Q: My husband is a native Texan and I am a native of Arizona, where we met and got married a little over five years ago. We moved back to his home state in 2016 and over the past two years I have come to learn that he has some very strong preferences for foods, drinks, and other goods with a Texas connection. He will go so far as to turn his nose up at comparable products that make their way into our home that don’t have that connection. I never had such strong feelings for Arizona-made products. I’m wondering if this sort of behavior is unique to my husband or if it is a “Texas thing”?

Sarah Thompson, Plano

A: Texans are an industrious and inventive people who are equipped with minds as fertile and fruitful as the lands they inhabit. As such, there have been a great many stuffs born here, some of which the Texanist will get to in a moment. Texans are also a fiercely faithful people. For proof, one need look no further than the ever-patient residents of Dallas Cowboys Nation. The combination of this wide array of appealing homegrown consumables and a devoted consumer base has resulted in the Texas version of the phenomenon that experts refer to as brand loyalty. And this is why your new(ish) pantry is filled with items that you’ve never heard of but that make your husband an even happier man than the one you met and fell in love with back in Arizona.

But you didn’t come here for a lecture in Marketing 101 or a marriage counseling session. You came here for an answer to a question—a question, by the way, so simple that any Texan could easily provide an answer.

And what any Texan would tell you is, “Yes, all Texans do indeed have an ardent devotion to iconic Texas brands. Your husband isn’t unique. Or crazy.” The random Texans you could have asked would likely have explained it thusly: It’s not because Texans are particularly finicky or suffer from any type of xenophobia. The reason Texans are so loyal to their Texas brands is that most all Texans, like their Texan parents before them, were raised on these products. And so were all the Texans they know. And, you know, they’re some damn good goods.

This is why the Texanist’s own home, like yours, is, despite his doctor’s pleas, filled with Fritos, Ranch Style Beans, Mrs. Baird’s Bread, Crazy Water mineral water, Dr Pepper, Big Red, Chick-O-Sticks, Whataburger Fancy Ketchup, Jimmy Dean Sausage, State Fair corny dogs, Fruitcakes from the Collin Street Bakery, bags upon bags of tortilla chips from various purveyors, Rico’s Cheese Sauces and pickled jalapeños, Ro-Tel canned tomatoes and chile peppers (the second most important queso ingredient), Night Hawk frozen dinners (one reason the Texanist is so big and strong today is the large number of Night Hawk Top Chop’t Classics, Steak ‘N Taters, and Taste of Texas TV dinners he consumed as a child), Imperial Pure Cane Sugar, Travis Club cigars from the Fink Cigar Company, numerous beers, wines, and spirits, Gulf shrimp and oysters, barbecue, steaks, Texas sweet onions, ruby red grapefruits, sundry salsas and hot sauces, oil, gas, Haggar pants, Stetsons, numerous boots, and Igloo Coolers, among a number of products from other better-known, lesser-known, and little-known brands to which Texans are fiercely loyal.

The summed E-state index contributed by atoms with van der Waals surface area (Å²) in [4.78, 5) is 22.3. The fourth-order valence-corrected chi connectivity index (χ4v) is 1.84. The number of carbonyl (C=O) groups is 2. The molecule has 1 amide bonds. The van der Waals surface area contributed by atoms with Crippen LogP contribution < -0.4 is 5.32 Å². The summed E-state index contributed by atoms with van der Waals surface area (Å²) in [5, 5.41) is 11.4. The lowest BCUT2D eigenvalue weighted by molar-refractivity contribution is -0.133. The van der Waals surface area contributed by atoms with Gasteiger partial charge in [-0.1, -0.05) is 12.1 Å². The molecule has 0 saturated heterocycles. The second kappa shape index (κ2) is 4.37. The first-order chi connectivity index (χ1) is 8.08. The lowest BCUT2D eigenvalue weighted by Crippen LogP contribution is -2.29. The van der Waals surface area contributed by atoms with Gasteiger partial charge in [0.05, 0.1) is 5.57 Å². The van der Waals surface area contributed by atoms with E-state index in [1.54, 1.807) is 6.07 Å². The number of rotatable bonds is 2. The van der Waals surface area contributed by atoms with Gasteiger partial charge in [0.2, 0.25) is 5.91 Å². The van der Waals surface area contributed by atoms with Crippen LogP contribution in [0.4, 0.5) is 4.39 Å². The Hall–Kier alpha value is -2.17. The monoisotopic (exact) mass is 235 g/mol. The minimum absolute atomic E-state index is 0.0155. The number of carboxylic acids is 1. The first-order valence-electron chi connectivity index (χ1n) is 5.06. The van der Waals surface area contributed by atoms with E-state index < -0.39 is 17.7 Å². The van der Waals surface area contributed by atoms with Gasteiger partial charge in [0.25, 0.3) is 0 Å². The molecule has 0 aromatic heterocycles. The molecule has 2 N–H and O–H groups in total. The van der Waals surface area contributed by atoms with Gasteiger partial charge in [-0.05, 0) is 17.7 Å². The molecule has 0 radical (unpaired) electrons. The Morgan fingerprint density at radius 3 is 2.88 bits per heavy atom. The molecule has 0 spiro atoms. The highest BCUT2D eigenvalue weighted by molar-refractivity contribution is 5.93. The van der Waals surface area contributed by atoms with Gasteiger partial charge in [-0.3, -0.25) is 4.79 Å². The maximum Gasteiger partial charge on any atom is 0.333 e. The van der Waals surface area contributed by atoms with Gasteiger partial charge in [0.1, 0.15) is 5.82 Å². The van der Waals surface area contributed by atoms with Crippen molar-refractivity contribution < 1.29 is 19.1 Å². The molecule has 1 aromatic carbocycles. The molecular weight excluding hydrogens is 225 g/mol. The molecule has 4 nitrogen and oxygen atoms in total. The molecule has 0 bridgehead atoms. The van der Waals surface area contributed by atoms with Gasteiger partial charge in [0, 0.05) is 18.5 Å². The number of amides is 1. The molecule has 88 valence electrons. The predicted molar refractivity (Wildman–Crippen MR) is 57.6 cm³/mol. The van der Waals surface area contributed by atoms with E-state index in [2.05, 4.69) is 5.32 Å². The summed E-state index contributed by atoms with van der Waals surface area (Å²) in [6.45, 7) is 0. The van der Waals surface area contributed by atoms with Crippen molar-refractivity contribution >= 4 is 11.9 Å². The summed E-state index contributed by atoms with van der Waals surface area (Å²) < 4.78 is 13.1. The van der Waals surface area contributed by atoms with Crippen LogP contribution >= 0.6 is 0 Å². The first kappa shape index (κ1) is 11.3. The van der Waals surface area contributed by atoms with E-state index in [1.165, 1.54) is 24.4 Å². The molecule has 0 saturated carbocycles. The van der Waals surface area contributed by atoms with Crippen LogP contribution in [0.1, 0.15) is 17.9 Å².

The Texanist can’t believe that there are no Arizona-made products for which you carry a torch. What about Blimpie? Or a particular maker of Sonoran hot dogs? Or some sort of favorite cactus jelly, or thirst quencher, or skin moisturizer, or lip balm? No favorite brand of popsicle? Hey, what about the Arizona line of canned iced teas? It was founded in Brooklyn, but it carries the Arizona name. Nothing? The Texanist is a little sad for you.

To recap, here in Texas, due to the ratcheted-up fidelity factor and the variety of fine products produced within our borders, our version of brand loyalty is akin to brand loyalty on loco weed. If you don’t believe the Texanist, just try telling a Texan, like, say, your husband, that Pibb Xtra (né Mr. Pibb) is superior to Dr Pepper. Or that New York’s Domino sugar is sweeter than Sugar Land’s Imperial Pure Cane Sugar. Or that Bush’s Chili Beans are more “appetite pleasin’” than Ranch Style Beans. (FYI—and this will be important for you, as a newly minted Texan, to know—there’s no such thing as “chili beans.”) In fact, the Texanist double dog dares you. Wait—on second thought, no he doesn’t. The possibility of things turning ugly is real and the Texanist would hate to precipitate a historically epic marital spat just so he could prove a point. You’ll just have to trust the Texanist.

To recap that recap, your husband’s devotion to things “hecho” in Texas, as the random Texan on the street would tell you, is not unique to him. Because all Texans have a thing for things Texan, it is absolutely, as you put it, a Texas thing. And the good news is, you don’t have to be born to it. Even adopted Texans such as yourself can learn to feel a powerful loyalty toward Texas and its things. The Texanist knows of one person who, upon his very first bite of Texas barbecue, at the ripe age of 32, knew then and there that there was no going back to the pallid and oversauced ribs of his northeastern youth. And so it may be for you.

Soon enough, as the powerful forces of Texan-ness seep into your soul, you’ll understand more clearly. Just wait until you’ve enjoyed the charbroiled pleasure that is the Top’t Chop Classic followed up with a great big bowl of sweet Blue Bell Homemade Vanilla. You’ll get it. And the Texanist, standing alongside your husband, will be here to say, “See, we told you so.”

Have a question for the Texanist? He’s always available here. Be sure to tell him where you’re from.

A version of this is published in the October 2018 issue.